Recognizing the humanity in the offender is one of the deepest forms of love and respect we can offer. Recognizing that the offender will only change when he/she is ready and ending the battle to change him or her is life-changing. Letting go of ‘what could be’ and ‘what I want’ and surrendering to the free-fall of what is, can be terrifying. But it is in that moment of surrender, that we can choose.

Draw near or create distance

We can choose to draw near the offender. We can ask them to come to counseling. We can offer resources like rehab or residential treatment. We can let them know we are in this with them as long as there is positive movement toward relationship goals.

Or we can choose to distance from the offender. We can realize that we have been stung too many times. We can decide our health and comfort and safety are important too and seek to save ourselves. And finally, we can decide to let our offender remain who they choose to be without interference from us.

Validate the feelings that follow

If our offender chooses to unite with us and work on the relationship with a third party and become a rebuilder then we will validate our feelings of joy because we may yet get to experience intimacy. We will validate feelings of anger because after all, why didn’t they change before now? We will validate feelings of fear because what if they go back to their old ways? And finally, we will validate feelings of anxiousness as we watch our offender become someone who is open and healed, someone we’ve never met before.

If our offender chooses to sting again, then we will validate our grief. Shock, anger, denial, bargaining, depression, and finally, acceptance, will all need their turn in our consciousness. If we try to run back and put the beehive back in our kitchen, then our reliable offender will be sure to sting again and again. They will do this to remind us they are not a chunk of clay to be molded into the next comfort object; that they are who they are and they will change on their terms. So eventually, as our AWAKENING progresses, we will move through the stages of grief and understand that our offender has been trying to show us who they are for a long, long time.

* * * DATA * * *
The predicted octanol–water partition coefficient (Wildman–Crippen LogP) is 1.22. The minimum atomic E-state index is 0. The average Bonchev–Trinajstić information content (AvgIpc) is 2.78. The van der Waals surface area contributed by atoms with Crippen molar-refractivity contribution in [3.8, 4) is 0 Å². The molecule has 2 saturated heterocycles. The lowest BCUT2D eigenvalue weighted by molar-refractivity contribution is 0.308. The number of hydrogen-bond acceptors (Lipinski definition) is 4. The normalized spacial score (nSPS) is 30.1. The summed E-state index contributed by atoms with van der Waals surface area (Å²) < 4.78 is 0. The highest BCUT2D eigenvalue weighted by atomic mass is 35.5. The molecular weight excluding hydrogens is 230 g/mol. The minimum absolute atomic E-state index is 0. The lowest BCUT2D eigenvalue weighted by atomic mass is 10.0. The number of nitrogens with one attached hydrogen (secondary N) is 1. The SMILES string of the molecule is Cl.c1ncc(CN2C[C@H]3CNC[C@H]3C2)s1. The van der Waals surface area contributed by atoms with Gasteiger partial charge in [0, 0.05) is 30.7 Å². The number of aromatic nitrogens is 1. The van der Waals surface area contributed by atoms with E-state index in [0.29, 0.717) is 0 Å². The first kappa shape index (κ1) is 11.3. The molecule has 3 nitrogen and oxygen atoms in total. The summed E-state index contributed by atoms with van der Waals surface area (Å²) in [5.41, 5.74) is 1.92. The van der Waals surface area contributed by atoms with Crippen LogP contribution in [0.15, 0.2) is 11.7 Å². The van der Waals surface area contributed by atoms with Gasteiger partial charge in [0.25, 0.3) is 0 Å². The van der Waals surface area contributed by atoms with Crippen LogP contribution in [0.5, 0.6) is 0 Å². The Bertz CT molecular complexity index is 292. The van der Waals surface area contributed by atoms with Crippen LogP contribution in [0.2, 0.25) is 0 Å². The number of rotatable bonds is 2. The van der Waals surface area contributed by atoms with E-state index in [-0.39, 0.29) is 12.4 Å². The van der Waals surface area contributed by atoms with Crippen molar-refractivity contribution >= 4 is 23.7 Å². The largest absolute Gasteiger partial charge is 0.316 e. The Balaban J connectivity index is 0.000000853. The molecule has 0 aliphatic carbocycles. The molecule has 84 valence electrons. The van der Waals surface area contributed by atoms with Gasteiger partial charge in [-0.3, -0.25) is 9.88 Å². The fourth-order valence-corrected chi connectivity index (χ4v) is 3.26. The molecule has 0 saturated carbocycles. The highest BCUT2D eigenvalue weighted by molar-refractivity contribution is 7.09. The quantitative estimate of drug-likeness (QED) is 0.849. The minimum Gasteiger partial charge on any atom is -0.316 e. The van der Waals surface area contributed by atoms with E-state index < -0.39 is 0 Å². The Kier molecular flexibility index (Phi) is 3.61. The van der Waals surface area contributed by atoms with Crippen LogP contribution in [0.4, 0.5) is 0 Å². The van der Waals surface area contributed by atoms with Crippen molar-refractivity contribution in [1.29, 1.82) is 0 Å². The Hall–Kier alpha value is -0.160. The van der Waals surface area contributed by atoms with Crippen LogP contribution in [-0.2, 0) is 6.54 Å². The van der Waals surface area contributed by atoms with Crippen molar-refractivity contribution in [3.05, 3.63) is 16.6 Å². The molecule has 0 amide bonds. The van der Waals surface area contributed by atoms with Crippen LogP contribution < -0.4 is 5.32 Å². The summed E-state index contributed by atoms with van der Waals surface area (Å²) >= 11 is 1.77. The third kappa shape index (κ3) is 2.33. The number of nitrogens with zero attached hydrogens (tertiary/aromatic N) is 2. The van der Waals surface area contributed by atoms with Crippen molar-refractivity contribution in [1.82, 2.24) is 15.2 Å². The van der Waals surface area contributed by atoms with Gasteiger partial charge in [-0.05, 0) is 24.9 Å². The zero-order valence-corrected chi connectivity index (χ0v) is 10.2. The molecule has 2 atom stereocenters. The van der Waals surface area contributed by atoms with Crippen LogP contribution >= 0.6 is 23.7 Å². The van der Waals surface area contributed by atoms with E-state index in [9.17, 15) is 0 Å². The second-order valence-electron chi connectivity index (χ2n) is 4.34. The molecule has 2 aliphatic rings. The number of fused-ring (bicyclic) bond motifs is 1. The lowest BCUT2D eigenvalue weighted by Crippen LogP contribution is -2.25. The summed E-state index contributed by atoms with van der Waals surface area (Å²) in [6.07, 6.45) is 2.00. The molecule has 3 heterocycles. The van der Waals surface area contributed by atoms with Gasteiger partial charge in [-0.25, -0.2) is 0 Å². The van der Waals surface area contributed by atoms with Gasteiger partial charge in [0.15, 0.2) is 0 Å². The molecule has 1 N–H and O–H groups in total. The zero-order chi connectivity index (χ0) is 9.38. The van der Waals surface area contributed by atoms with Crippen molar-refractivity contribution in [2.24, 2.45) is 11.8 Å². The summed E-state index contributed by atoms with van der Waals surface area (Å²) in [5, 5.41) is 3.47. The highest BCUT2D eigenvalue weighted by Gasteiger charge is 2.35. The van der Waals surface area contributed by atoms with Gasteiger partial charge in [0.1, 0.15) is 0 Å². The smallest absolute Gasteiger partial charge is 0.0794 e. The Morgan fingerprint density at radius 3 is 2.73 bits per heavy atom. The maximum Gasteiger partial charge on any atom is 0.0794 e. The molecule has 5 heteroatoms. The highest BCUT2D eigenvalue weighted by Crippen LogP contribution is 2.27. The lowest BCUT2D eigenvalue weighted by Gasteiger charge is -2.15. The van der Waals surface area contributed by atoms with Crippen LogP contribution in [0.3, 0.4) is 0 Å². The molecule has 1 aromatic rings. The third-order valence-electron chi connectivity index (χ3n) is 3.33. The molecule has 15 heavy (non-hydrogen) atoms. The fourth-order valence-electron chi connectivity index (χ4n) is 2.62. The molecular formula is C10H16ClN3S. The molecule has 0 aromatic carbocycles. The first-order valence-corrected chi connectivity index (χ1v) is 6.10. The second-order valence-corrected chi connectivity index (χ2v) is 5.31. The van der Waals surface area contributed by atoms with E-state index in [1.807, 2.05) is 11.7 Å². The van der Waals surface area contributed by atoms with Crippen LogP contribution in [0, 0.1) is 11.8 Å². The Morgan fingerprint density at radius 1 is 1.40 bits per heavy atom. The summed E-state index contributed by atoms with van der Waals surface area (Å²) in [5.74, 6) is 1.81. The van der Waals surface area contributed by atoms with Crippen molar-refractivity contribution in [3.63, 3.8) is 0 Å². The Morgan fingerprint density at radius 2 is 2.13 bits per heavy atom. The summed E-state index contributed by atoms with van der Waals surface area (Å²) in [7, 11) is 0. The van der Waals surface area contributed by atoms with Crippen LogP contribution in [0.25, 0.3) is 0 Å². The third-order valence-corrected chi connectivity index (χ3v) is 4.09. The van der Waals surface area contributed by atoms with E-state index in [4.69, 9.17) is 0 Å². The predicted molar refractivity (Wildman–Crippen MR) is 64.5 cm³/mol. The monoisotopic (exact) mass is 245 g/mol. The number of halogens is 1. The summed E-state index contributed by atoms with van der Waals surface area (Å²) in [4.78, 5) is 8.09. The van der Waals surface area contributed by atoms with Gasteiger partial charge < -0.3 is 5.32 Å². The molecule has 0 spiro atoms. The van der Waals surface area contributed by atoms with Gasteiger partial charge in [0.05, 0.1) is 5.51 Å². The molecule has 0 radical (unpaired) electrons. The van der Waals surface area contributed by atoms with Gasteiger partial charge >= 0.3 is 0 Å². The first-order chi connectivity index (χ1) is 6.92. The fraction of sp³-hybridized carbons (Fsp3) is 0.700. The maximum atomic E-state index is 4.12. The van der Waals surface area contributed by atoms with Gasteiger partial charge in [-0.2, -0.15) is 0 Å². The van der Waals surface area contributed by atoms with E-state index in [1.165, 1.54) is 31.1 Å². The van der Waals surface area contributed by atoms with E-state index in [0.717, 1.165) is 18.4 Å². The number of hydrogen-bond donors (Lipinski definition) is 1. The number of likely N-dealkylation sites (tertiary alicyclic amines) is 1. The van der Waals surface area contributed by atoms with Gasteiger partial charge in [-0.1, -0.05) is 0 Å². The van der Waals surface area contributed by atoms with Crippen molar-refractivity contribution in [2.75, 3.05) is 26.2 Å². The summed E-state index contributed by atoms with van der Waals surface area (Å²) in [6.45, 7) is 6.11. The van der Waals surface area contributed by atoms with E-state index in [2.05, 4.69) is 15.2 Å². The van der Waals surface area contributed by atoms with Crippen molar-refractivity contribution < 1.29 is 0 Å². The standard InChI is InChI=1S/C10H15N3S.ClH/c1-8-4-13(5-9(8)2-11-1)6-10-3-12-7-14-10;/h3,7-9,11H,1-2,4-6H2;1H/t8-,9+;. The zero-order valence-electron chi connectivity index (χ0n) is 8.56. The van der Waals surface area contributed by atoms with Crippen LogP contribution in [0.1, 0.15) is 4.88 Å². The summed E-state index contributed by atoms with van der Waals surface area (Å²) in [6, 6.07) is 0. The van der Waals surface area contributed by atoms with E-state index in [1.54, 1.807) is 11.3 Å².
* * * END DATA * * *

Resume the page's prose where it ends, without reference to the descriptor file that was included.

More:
Forgiveness is the moment when we AWAKEN to who our offender is and not who we wish they would be. When we save ourselves and allow the grief free reign over our consciousness and our decisions.

The bee, after all, is not bad. She is only a bee.

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Overcoming Defiant Behavior: Keys to Parenting Defiant Teens

Sunday, November 6th, 2016

Blog post by Achievebalance.org therapist Jason Davis MA, LPC (read post on Jason’s website here)

After a long day at work or running errands, you finally are able to come home. Is your teen an expert at pressing your buttons? Do you feel like each day is a battle? It doesn’t have to be that way. Believe it or not, it is possible for you and your adolescent child to coexist peacefully.